a.       Our affection toward one another -  Romans 12:10 – “be kindly affectionate to one another with brotherly love…”.
The word affectionate is φιλόστοργος, (philostorgos) and means to love dearly.  The love of those close to you, as in your family.    It is the love of a husband and his wife, as well as parents and children toward one another.
In Greek, there are 4 words (at least) that we would translate love in the English language.  2 of those we refer to frequently.  The 3rd is not used exclusively, but is the Greek word storge – which is a part of this word we are discussing.  The other two are also in this text (vs. 9-10), agape and philadelphia (kindness toward a brother, taking special interest in one because of this close association).    
The idea of this love is that we are warm toward one another.  This will manifest itself as we seek to develop brotherly love and a caring relationship. 
As a result, being around each other will be pleasant (e.g. seeing our brethren will bring a smile with it).  Because of this love we will think about how our words and conduct might adversely affect our brethren and that could motivate us to not engage in something ungodly.
The NKJV continues this verse saying, “in honor giving preference to one another.”  (Most versions are similar).  The word for preference primarily means to go first and lead the way, or to do something exceedingly.  We sometimes hear it say, “outdo one another in honor and brotherly love.”  But clearly this is NOT about a competitive spirit, but simply a desire to excel at this.  The point being that this love is something we seek to excel at, even more so than the recipient if needed.  Imagine if everyone had this attitude toward each other as brethren!

b.       How we serve one another through love - Galatians 5:13 says, “For you, brethren, have been called to liberty; only do not use liberty as an opportunity for the flesh, but through love serve one another.  While Paul emphasizes our liberty in Christ (as opposed to the bondage of sin, and even the constraints of the Old Law) in this text, he calls for us as brethren to guard against using our liberties as opportunity for selfish fulfilment.  In other words, we realize that as brethren we are to be there for one another and willing to do whatever we can for each other; however, because I know this doesn’t give me the right to take undue advantage of my brother for self-serving gains.  INSTEAD, through love we serve one another.  THIS demonstrates this attitude is reciprocating.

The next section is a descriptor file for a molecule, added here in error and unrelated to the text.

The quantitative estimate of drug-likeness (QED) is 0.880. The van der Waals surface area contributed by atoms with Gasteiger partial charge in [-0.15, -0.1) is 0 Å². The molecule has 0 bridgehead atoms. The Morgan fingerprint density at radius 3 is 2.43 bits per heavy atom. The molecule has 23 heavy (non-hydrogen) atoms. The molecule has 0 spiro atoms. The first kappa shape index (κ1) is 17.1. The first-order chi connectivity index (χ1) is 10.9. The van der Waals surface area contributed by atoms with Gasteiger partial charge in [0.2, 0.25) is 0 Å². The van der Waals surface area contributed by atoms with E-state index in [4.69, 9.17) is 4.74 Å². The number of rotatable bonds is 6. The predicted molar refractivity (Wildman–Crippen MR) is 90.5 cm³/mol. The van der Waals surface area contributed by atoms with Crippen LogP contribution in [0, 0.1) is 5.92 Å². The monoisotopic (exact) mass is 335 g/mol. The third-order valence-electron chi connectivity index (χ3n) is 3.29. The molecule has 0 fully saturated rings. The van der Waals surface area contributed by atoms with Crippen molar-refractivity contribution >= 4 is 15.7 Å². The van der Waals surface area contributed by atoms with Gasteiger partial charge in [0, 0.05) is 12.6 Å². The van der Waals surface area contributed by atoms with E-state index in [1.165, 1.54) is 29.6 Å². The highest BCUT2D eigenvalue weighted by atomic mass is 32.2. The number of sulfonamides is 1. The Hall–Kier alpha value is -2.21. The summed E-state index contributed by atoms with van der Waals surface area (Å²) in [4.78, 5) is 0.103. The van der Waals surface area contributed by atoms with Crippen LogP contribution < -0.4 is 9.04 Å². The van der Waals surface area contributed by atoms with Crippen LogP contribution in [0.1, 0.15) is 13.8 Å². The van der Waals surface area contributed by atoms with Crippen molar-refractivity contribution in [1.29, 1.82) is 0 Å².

Let it be love for a brother that prompts him to respond when he sees or learns of a need.  Consider this in light of James 2:14-18, 1 John 3:17-18, Acts 4:32-37, 11:27-30 - notice that the helping brother finds out about the need and responds – not by compulsion, but because he wants to. 

c.        How we bear with one another - Ephesians 4:2, in our efforts to walk worthy of our calling we are to, with lowliness and gentleness, bear with one another in love.  
The word bear is a word that means to endure, put up with or tolerate something.